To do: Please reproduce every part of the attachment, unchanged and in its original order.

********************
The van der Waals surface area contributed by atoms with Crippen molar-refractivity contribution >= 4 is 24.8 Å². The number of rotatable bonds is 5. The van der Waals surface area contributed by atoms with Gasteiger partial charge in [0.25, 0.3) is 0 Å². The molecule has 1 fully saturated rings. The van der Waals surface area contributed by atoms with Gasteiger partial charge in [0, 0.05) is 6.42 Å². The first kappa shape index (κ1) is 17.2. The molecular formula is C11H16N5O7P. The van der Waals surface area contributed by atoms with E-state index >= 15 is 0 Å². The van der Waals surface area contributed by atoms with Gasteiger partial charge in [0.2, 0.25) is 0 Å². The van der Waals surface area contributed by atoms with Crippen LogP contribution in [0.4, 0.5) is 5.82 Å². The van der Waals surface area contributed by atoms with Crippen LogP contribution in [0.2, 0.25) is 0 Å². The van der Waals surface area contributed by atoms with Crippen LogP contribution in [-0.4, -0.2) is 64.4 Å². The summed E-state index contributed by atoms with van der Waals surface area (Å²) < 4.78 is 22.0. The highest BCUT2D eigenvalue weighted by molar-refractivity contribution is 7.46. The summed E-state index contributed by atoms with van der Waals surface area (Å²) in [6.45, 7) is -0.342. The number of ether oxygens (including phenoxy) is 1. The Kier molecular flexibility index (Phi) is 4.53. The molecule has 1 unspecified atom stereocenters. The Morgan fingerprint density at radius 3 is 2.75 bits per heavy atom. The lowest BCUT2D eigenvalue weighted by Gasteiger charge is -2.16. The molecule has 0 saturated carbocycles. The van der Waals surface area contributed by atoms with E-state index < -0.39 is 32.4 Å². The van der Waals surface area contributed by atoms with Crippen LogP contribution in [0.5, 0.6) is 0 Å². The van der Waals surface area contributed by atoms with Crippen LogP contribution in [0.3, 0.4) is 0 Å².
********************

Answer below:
The van der Waals surface area contributed by atoms with Crippen molar-refractivity contribution >= 4 is 24.8 Å². The number of rotatable bonds is 5. The van der Waals surface area contributed by atoms with Gasteiger partial charge in [0.25, 0.3) is 0 Å². The molecule has 1 fully saturated rings. The van der Waals surface area contributed by atoms with Gasteiger partial charge in [0, 0.05) is 6.42 Å². The first kappa shape index (κ1) is 17.2. The molecular formula is C11H16N5O7P. The van der Waals surface area contributed by atoms with E-state index >= 15 is 0 Å². The van der Waals surface area contributed by atoms with Gasteiger partial charge in [0.2, 0.25) is 0 Å². The van der Waals surface area contributed by atoms with Crippen LogP contribution in [0.4, 0.5) is 5.82 Å². The van der Waals surface area contributed by atoms with Crippen LogP contribution in [0.2, 0.25) is 0 Å². The van der Waals surface area contributed by atoms with Crippen LogP contribution in [-0.4, -0.2) is 64.4 Å². The summed E-state index contributed by atoms with van der Waals surface area (Å²) < 4.78 is 22.0. The highest BCUT2D eigenvalue weighted by molar-refractivity contribution is 7.46. The summed E-state index contributed by atoms with van der Waals surface area (Å²) in [6.45, 7) is -0.342. The number of ether oxygens (including phenoxy) is 1. The Kier molecular flexibility index (Phi) is 4.53. The molecule has 1 unspecified atom stereocenters. The Morgan fingerprint density at radius 3 is 2.75 bits per heavy atom. The lowest BCUT2D eigenvalue weighted by Gasteiger charge is -2.16. The molecule has 0 saturated carbocycles. The van der Waals surface area contributed by atoms with E-state index < -0.39 is 32.4 Å². The van der Waals surface area contributed by atoms with Crippen LogP contribution in [0.5, 0.6) is 0 Å². The van der Waals surface area contributed by atoms with Crippen LogP contribution in [0.3, 0.4) is 0 Å².